The applicant must submit a valid passport for the application for residence card to be approved. Also, the EEA national must be exercising treaty rights in the UK and evidence of the same must be submitted with the application. According to EEA Regulations 2006, the Home Office is legally bound to consider and decide an application for residence card within 6 months from the date of receipt of the application. Any delay or negligence in part of the Home Office in not deciding the application within six months can be challenged by way of Judicial Review in High Court.
Further/Indefinite Leave to Remain
An Indefinite Leave to Remain (ILR) grants to a resident the right to “stay” or remain indefinitely in the UK. Rather like an unlimited visa or permit, this means that the holder is entitled to stay for an unlimited amount of time, even without applying for British Citizenship. An ILR does not grant rights of citizenship such as voting or a UK passport, but it does allow the holder to obtain employment and enjoy unrestricted time in the United Kingdom.
There are several ways to receive Indefinite Leave to Remain, and the qualifications vary slightly based on the situation of the holder. Children may receive an ILR immediately when entering the country to join parents or relatives, while for other cases, the required time to apply may range from one year to five. Couples, spouses, and civil partners may apply for an ILR on basis of relationship within two years; workers may apply on basis of employment after five years. Once awarded, an ILR may still be revoked, usually upon an absence exceeding two years.
Once the time limit has been met, applicants will be required to take basic tests evaluating knowledge of both UK lifestyle and the English language. This can be validated by taking the new “Life in the UK” test, created two years ago, or by completing an accredited course in English as a second language. Once Indefinite Leave to Remain is obtained, the applicant is free to work as a citizen and essentially live without the restrictions of immigration.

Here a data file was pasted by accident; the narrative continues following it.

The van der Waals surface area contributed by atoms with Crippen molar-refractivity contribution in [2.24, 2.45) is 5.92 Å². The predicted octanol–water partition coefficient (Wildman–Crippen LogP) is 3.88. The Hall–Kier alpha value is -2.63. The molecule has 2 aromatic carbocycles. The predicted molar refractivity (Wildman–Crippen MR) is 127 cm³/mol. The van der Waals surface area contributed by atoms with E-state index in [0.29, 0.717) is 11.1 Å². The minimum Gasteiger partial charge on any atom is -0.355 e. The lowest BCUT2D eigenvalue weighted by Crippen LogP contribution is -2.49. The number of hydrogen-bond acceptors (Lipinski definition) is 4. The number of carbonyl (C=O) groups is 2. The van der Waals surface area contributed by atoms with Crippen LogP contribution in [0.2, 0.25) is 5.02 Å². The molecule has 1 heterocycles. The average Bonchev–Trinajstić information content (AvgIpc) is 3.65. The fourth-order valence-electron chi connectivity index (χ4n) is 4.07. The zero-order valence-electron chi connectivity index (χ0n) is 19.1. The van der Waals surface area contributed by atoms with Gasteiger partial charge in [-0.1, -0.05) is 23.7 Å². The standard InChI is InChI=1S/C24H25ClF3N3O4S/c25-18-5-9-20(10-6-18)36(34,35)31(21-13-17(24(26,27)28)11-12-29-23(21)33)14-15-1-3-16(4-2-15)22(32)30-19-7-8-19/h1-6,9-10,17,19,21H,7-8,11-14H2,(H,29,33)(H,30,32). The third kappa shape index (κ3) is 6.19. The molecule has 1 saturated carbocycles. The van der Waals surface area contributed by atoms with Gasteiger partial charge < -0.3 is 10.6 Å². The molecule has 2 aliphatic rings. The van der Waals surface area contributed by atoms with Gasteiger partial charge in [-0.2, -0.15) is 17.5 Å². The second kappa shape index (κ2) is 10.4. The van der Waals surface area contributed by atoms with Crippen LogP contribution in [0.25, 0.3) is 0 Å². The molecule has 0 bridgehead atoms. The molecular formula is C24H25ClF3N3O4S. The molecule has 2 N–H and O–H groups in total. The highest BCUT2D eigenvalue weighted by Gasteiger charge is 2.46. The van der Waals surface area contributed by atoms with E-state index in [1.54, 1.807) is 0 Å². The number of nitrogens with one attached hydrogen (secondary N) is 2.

If you have settled status (i.e. have Indefinite Leave to Remain - ILR or, in the case of European (EU) nationals, permanent residence) in the UK then you can stay here without any time limit, whatever your nationality. You do not have to become a British Citizen. However, this is something many people who have made the UK their permanent home do wish to consider.
Other people may wish to know whether they are, or can become, a British Citizen because of their family or personal history.
There are three main ways to become a citizen, be born one, be registered as one, and be naturalized as one.
Registration is the only way in which children can become British (may also be used for adults in special circumstances). It is necessary for those over ten years old to be of good character, but it is not necessary to demonstrate knowledge of the language or of life in the UK.
Naturalisation is the most common way for adults who were not born British to become British. People who have Indefinite Leave to Remain (ILR) can, subject to fulfilling residence requirements, apply to naturalise as British Citizens. It is necessary to demonstrate that you are aged 18 or over and are not of unsound mind, you meet either the three or five years residence rule, sufficient knowledge of the language, and of life in the UK, and to be good character. Taking a test or undertaking a course of study can do this. Naturalisation takes place at a public ceremony.
Concession outside the rules
Today, people from all around the world immigrate to the UK for a variety of reasons. They may come for educational purposes, on business, to visit family, or simply in the capacity of a tourist. The period of their stay depends on the visa they have acquired and their eligibility for an extension. The UK immigration rules and procedures are clearly structured according to immigration and citizenship laws in the country and contain no loopholes. However, UK immigration regulations are not so rigid that they are unable to provide concessions outside the rules based on human rights grounds.
Applicants whose immigration requests have been rejected may appeal for a revaluation, if they feel they have been unfairly assessed and on the basis of their human rights.
For instance, a person may be able to get family members to join them in the UK under Article 8 of the European Convention on Human Rights, which protects the right to private and family life. For example, children may be granted permission to join their parents in the UK, or a spouse can join their partner and so on. They would be given ILE (Indefinite Leave to Enter) under this law. However, this only applies to those who possess ILR (Indefinite Leave to Remain).
UK immigration rules also provide a concession for people to remain in the country when their removal would become a breach of their human rights according to the European Convention on Human Rights.